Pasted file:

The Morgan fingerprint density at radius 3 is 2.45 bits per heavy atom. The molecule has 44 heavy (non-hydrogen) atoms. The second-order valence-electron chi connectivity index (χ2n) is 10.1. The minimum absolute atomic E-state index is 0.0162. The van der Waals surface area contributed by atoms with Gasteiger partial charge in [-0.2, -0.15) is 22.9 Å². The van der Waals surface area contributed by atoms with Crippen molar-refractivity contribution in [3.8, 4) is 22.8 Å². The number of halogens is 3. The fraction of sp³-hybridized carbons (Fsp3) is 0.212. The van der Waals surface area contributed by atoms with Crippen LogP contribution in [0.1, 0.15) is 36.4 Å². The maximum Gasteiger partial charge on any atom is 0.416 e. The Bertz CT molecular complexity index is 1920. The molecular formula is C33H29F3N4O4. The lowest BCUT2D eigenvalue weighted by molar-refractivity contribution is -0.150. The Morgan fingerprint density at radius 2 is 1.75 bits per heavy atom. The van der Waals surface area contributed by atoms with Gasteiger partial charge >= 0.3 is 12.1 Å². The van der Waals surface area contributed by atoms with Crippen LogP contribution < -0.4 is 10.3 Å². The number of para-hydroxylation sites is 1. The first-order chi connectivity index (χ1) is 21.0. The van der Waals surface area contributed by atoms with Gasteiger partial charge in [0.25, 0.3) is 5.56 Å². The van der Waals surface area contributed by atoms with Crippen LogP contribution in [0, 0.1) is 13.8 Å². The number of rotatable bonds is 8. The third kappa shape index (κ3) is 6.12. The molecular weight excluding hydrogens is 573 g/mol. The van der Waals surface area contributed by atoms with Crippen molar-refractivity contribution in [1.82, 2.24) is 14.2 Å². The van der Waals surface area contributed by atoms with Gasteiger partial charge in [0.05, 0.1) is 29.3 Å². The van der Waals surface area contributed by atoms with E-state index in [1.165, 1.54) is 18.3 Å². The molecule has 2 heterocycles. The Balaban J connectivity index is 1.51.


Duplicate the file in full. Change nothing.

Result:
The Morgan fingerprint density at radius 3 is 2.45 bits per heavy atom. The molecule has 44 heavy (non-hydrogen) atoms. The second-order valence-electron chi connectivity index (χ2n) is 10.1. The minimum absolute atomic E-state index is 0.0162. The van der Waals surface area contributed by atoms with Gasteiger partial charge in [-0.2, -0.15) is 22.9 Å². The van der Waals surface area contributed by atoms with Crippen molar-refractivity contribution in [3.8, 4) is 22.8 Å². The number of halogens is 3. The fraction of sp³-hybridized carbons (Fsp3) is 0.212. The van der Waals surface area contributed by atoms with Crippen LogP contribution in [0.1, 0.15) is 36.4 Å². The maximum Gasteiger partial charge on any atom is 0.416 e. The Bertz CT molecular complexity index is 1920. The molecular formula is C33H29F3N4O4. The lowest BCUT2D eigenvalue weighted by molar-refractivity contribution is -0.150. The Morgan fingerprint density at radius 2 is 1.75 bits per heavy atom. The van der Waals surface area contributed by atoms with Gasteiger partial charge >= 0.3 is 12.1 Å². The van der Waals surface area contributed by atoms with Crippen LogP contribution < -0.4 is 10.3 Å². The number of para-hydroxylation sites is 1. The first-order chi connectivity index (χ1) is 21.0. The van der Waals surface area contributed by atoms with Gasteiger partial charge in [0.25, 0.3) is 5.56 Å². The van der Waals surface area contributed by atoms with Crippen LogP contribution in [0, 0.1) is 13.8 Å². The number of rotatable bonds is 8. The third kappa shape index (κ3) is 6.12. The molecular weight excluding hydrogens is 573 g/mol. The van der Waals surface area contributed by atoms with Crippen molar-refractivity contribution in [1.82, 2.24) is 14.2 Å². The van der Waals surface area contributed by atoms with Gasteiger partial charge in [0.05, 0.1) is 29.3 Å². The van der Waals surface area contributed by atoms with E-state index in [1.165, 1.54) is 18.3 Å². The molecule has 2 heterocycles. The Balaban J connectivity index is 1.51.